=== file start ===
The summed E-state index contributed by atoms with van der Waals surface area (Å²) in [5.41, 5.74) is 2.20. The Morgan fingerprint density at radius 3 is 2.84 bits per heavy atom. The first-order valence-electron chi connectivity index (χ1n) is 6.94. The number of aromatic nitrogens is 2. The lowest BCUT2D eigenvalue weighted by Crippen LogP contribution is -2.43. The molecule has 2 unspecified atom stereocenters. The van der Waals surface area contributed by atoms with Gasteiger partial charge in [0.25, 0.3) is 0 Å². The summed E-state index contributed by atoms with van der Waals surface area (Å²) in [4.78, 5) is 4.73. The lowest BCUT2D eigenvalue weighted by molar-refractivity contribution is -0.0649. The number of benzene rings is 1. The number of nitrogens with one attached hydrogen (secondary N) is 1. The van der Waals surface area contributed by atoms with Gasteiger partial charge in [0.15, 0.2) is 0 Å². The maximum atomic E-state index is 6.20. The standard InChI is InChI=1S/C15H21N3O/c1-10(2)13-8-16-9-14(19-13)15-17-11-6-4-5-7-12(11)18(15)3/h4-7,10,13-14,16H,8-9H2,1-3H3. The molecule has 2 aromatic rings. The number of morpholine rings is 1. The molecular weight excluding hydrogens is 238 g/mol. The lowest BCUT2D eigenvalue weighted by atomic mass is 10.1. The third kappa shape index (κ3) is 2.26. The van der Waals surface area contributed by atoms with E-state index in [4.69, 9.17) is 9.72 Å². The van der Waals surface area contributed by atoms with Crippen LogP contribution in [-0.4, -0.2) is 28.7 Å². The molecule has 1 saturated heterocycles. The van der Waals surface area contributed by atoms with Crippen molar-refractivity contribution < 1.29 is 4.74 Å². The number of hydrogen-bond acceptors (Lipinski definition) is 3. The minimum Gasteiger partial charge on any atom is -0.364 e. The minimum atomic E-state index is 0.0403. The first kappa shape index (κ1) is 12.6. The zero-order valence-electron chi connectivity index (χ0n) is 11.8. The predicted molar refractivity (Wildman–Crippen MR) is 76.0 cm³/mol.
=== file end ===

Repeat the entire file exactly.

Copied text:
The summed E-state index contributed by atoms with van der Waals surface area (Å²) in [5.41, 5.74) is 2.20. The Morgan fingerprint density at radius 3 is 2.84 bits per heavy atom. The first-order valence-electron chi connectivity index (χ1n) is 6.94. The number of aromatic nitrogens is 2. The lowest BCUT2D eigenvalue weighted by Crippen LogP contribution is -2.43. The molecule has 2 unspecified atom stereocenters. The van der Waals surface area contributed by atoms with Gasteiger partial charge in [0.25, 0.3) is 0 Å². The summed E-state index contributed by atoms with van der Waals surface area (Å²) in [4.78, 5) is 4.73. The lowest BCUT2D eigenvalue weighted by molar-refractivity contribution is -0.0649. The number of benzene rings is 1. The number of nitrogens with one attached hydrogen (secondary N) is 1. The van der Waals surface area contributed by atoms with Gasteiger partial charge in [0.15, 0.2) is 0 Å². The maximum atomic E-state index is 6.20. The standard InChI is InChI=1S/C15H21N3O/c1-10(2)13-8-16-9-14(19-13)15-17-11-6-4-5-7-12(11)18(15)3/h4-7,10,13-14,16H,8-9H2,1-3H3. The molecule has 2 aromatic rings. The number of morpholine rings is 1. The molecular weight excluding hydrogens is 238 g/mol. The lowest BCUT2D eigenvalue weighted by atomic mass is 10.1. The third kappa shape index (κ3) is 2.26. The van der Waals surface area contributed by atoms with E-state index in [4.69, 9.17) is 9.72 Å². The van der Waals surface area contributed by atoms with Crippen LogP contribution in [-0.4, -0.2) is 28.7 Å². The molecule has 1 saturated heterocycles. The van der Waals surface area contributed by atoms with Crippen molar-refractivity contribution < 1.29 is 4.74 Å². The number of hydrogen-bond acceptors (Lipinski definition) is 3. The minimum Gasteiger partial charge on any atom is -0.364 e. The minimum atomic E-state index is 0.0403. The first kappa shape index (κ1) is 12.6. The zero-order valence-electron chi connectivity index (χ0n) is 11.8. The predicted molar refractivity (Wildman–Crippen MR) is 76.0 cm³/mol.